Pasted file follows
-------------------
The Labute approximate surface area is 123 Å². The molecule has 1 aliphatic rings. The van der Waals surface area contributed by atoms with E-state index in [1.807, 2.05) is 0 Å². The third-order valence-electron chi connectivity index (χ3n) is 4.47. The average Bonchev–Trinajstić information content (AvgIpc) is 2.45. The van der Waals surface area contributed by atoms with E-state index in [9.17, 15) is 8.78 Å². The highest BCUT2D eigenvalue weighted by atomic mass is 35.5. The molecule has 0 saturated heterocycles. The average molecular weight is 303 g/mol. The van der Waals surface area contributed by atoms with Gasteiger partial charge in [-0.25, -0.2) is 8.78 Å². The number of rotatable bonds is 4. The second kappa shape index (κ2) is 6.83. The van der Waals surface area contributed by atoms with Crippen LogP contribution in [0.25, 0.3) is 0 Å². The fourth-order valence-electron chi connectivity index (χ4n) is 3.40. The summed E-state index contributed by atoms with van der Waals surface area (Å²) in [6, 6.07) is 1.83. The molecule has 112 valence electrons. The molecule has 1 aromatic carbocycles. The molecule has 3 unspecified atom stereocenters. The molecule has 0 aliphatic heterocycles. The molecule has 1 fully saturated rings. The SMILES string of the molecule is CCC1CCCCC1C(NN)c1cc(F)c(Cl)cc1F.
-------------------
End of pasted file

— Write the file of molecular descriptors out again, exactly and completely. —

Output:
The Labute approximate surface area is 123 Å². The molecule has 1 aliphatic rings. The van der Waals surface area contributed by atoms with E-state index in [1.807, 2.05) is 0 Å². The third-order valence-electron chi connectivity index (χ3n) is 4.47. The average Bonchev–Trinajstić information content (AvgIpc) is 2.45. The van der Waals surface area contributed by atoms with E-state index in [9.17, 15) is 8.78 Å². The highest BCUT2D eigenvalue weighted by atomic mass is 35.5. The molecule has 0 saturated heterocycles. The average molecular weight is 303 g/mol. The van der Waals surface area contributed by atoms with Gasteiger partial charge in [-0.25, -0.2) is 8.78 Å². The number of rotatable bonds is 4. The second kappa shape index (κ2) is 6.83. The van der Waals surface area contributed by atoms with Crippen LogP contribution in [0.25, 0.3) is 0 Å². The fourth-order valence-electron chi connectivity index (χ4n) is 3.40. The summed E-state index contributed by atoms with van der Waals surface area (Å²) in [6, 6.07) is 1.83. The molecule has 112 valence electrons. The molecule has 1 aromatic carbocycles. The molecule has 3 unspecified atom stereocenters. The molecule has 0 aliphatic heterocycles. The molecule has 1 fully saturated rings. The SMILES string of the molecule is CCC1CCCCC1C(NN)c1cc(F)c(Cl)cc1F.